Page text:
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It's not your typical cuisine choice – or scientific experiment for that matter – but the UK's Royal Society of Chemistry (RSC) says it has perfected the recipe for Oliver Twist's most famous meal: workhouse gruel.
As a new musical production opened in London's West End this week against the backdrop of one of the worst depressions in living memory, RSC members consulted historical sources and Charles Dickens' beloved 19th century novel to recreate the porridge, which is made from water, oats, milk and an onion.
This week, the RSC ladled out bowls brimming with the gruel, which they describe as "barely palatable," in London, bringing the cuisine of Victorian poverty to credit crunch-hit Britain.
French haute cuisine artist Fabian Aid created the gruel. "It's half milk, half water. It's a bit like porridge. There's no seasoning, like at the time," he explained. "If you didn't have a choice, it was better than nothing. There's nothing wrong with it.
"I normally do fine dining. My influence is French food with a British twist," the chef added, but did not speculate how well gruel might go down in France.
RSC's Chief Executive, Dr Richard Pike, elaborated on why the society created an experiment of this kind: "The part that food plays in our lives has perhaps never been more memorably portrayed in literature than in the workhouse scene. This year, we will be looking closely at food sustainability and the part that science and engineering play in this."
The tasting comes the week the musical Oliver!, starring Rowan Atkinson as Fagin, reopens in London's West End. But according to scientists, "Please sir, I'm stuffed", is what Twist should really have said.
According to a report in the British Medical Journal, doctors contend that Dickens was exaggerating when he portrayed Twist and other orphans driven to the brink of starvation by a miserly diet of watery porridge.
In fact, the food provided under 1834 Poor Law Act, which set up workhouses for the destitute poor in mid-19th-century Britain, was dreary but there was plenty of it and the diet was nutritious enough for children of Oliver's age, their paper says.
In Oliver Twist, Dickens wrote that the orphans were given "three meals of thin gruel a day, with an onion twice a week and half a roll on Sunday."
On feast days, according to the novel, the inmates received an extra two-and-a-quarter ounces (64gm) of bread. Four medical experts, with skills ranging from nutrition to paediatrics and the history of medicine, say such a diet would have killed or crippled the children, inflicting anaemia, scurvy, rickets and other diseases linked to vitamin deficiency.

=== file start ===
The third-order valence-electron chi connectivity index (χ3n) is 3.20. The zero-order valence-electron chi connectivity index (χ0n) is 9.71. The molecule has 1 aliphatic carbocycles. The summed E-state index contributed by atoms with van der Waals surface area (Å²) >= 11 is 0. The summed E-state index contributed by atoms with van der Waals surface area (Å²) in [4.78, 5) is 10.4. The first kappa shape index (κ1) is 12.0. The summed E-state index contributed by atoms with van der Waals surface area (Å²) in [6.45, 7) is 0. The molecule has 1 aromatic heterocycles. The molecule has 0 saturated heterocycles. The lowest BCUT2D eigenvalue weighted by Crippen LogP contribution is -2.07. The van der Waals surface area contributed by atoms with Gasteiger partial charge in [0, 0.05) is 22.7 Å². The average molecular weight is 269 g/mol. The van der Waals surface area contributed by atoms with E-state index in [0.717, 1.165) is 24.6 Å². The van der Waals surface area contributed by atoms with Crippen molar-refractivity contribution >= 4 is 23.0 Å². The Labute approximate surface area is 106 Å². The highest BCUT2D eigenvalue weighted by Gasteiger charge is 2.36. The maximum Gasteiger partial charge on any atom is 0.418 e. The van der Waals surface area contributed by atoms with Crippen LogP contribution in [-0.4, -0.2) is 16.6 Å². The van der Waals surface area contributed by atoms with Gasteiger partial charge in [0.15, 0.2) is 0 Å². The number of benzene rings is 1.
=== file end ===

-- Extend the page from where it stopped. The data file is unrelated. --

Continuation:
They took a closer look at the actual historical record, sifting through contemporary documents. One important source for their research was a treatise by a physician, Jonathan Pereira.
He wrote it in 1843, five years after Dickens completed Oliver Twist and ignited a furious debate about the workhouses. Pereira found that the local boards of the guardians of the poor had a choice of six "workhouse dietaries", one of which they could choose according to the circumstances of each establishment. On the basis of Pereira's figures, using a recipe for water gruel taken from a 17th-century English cook book, the authors calculate Oliver would have had around three pints (1.76l) of gruel per day, comprising 3.75 ounces (106gm) of top-quality oatmeal from Berwick, Scotland.
Far from being thin, the gruel would have been "substantial," the authors say. This would not have been the only source of food. Pereira details "considerable amounts" of beef and mutton were delivered to London workhouses.
"The diet described by Dickens would not have supported health and growth in a nine-year-old child, but the published workhouse diets would have generally met that need," the paper says. "Given the limited number of food staples used, the workhouse diet was certainly dreary but it was adequate."
The authors suggest Dickens' attack on the workhouses may have come from his own deprived childhood and separation from his family, after his father was imprisoned for debt.
"Dickens' novel is a timeless chronicle of the abuse of childhood," the paper says, adding, though: "Fictional 'truth' does not always coincide with the true facts."
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